We recommend running Mayhem for API as part of your CI pipelines. Adding the fuzzer should take only a few minutes. Running the fuzzer as part of your continuous build will automatically check your API with your latest changes before they are merged and deployed.
The first step is to download the CLI. We recommend using the
latest url to
always get the latest release. We aim to retain backwards compatibility for
command line arguments so that your build always works.
Assuming your build is running in Docker, we recommend adding the following lines to add the CLI to your Docker image:
ADD https://mayhem4api.forallsecure.com/downloads/cli/latest/linux-musl/mapi /usr/bin/mapi RUN chmod 0755 /usr/bin/mapi
This ensures that you get the latest release every time, without affecting the Docker build cache for follow on layers if there hasn't been a new release. This will download the CLI (~25MB) every time you build the image. We recommend adding the line near the end of your build, shortly before you add your code, to minimize the number of uncached layers to rebuild when there is a new CLI release.
Optionally, to avoid re-downloading the CLI every time, we recommend using Docker's BuildKit. BuildKit checks the URL to see if a new version is available, and only downloads it if necessary. This ensures you get the latest release at all times without slowing down your builds with unnecessary downloads. Enable BuildKit with a simple environment variable:
$ DOCKER_BUILDKIT=1 docker build .
Finally, if you happen to use Docker's experimental syntax, you can download the CLI in one command:
ADD --chmod=755 https://mayhem4api.forallsecure.com/downloads/cli/latest/macos/mapi /usr/bin/mapi
The CLI requires a token to function. We recommend storing your mapi token in
your CI secret stores, and loading it in the
variable. The CLI will use the value in that environment variable
To fuzz your API, you'll have to first start your API locally following our best practices. Once it's up and running, invoke the fuzzer with:
mapi run <target> <duration-in-s> <spec-file> --url <url> --junit results.xml
<target>is the name of your api target that you created with
mapi target create. The target name is often the name of your project.
<duration-in-s>depends on how long you want your build to take. We recommend a minimum of 60 seconds. To maximize fuzzing duration without slowing down the build, we recommend fuzzing in parallel to other build steps, for the duration of those build steps.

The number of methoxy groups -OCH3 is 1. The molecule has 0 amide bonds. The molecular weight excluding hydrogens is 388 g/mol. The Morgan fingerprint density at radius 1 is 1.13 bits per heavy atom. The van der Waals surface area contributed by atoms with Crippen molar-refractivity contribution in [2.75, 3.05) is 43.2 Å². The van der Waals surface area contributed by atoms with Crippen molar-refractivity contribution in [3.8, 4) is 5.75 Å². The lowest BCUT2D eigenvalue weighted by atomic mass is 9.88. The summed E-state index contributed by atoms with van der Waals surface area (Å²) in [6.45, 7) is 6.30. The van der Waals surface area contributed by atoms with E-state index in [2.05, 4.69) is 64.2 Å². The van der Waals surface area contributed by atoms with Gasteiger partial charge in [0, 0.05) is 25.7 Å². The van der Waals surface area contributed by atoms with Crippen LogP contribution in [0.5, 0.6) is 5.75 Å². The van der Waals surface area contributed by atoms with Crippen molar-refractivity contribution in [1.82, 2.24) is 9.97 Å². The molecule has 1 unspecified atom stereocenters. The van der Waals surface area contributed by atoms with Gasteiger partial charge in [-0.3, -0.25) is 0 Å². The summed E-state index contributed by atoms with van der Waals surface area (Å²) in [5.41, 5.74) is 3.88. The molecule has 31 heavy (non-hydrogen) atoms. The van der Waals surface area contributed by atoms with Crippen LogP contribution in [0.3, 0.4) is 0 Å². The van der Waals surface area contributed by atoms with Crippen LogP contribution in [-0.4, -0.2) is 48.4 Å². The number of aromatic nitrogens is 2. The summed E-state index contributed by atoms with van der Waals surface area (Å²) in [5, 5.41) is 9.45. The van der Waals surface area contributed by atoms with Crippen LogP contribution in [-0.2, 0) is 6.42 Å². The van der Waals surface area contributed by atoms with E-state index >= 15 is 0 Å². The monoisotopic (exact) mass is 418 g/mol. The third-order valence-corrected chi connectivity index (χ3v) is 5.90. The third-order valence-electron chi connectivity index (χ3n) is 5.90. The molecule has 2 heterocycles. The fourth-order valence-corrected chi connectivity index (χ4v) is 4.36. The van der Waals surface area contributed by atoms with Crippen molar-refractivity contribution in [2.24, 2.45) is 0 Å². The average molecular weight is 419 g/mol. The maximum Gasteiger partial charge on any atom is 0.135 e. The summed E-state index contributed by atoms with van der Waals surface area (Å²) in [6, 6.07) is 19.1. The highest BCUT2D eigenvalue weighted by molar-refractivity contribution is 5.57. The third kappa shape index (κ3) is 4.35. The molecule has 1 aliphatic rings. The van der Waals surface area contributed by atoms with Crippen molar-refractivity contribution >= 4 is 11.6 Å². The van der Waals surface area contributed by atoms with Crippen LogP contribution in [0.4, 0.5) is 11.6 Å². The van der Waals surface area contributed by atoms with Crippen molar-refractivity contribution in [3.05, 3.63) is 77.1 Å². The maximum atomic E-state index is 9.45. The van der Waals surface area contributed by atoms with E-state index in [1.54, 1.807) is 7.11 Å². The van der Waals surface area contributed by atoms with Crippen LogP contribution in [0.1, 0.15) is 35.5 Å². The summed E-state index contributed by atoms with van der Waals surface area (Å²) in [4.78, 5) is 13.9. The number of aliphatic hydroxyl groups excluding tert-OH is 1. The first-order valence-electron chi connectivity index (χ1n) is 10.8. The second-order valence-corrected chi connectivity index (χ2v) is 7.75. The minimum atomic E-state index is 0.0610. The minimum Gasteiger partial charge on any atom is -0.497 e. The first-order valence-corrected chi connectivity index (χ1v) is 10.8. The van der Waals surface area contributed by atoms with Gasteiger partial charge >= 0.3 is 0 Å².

- If your API requires authentication for some endpoints, consider passing it to the fuzzer for best results.
--junit options are optional. If
unspecified, it will come from the URL you specified in the API target.
--junit is only necessary if you want your CI to parse a JUnit XML to extract
the tests and potential failures (see below).
The CLI will return an error code if any 500 responses are observed. This can
be used to fail the build if you so choose. In addition, with the
option, the fuzzer will output a JUnit XML file that your CI can parse.
The JUnit will contain a sample request/response for any endpoint that returned a 500, which can be helpful to debug the issue (especially if the API is run in debug mode and the response contains debugging output like stacktraces).
To get a human-friendly report that you can save as a build artifact, use the
to get a report like the following:
You may filter out certain types of response errors that you do not want to appear in
your results using the CLI. For example to prevent 500 Internal Server Error responses
from being marked as issues, include the
--ignore-rule InternalServerError flag in your
--ignore-rule flag may be used multiple times to ignore more than one type
of error. By default, ALL detected response errors will be classified as issues.
mapi run <target> <duration-in-s> <url> --ignore-rule InternalServerError
💡 To see a full list of
--ignore-ruleoptions, see the output of
mapi run --help.
Not sure what's the best way to integrate the fuzzer with your CI? Reach out to use, and we'll add an example for your CI here.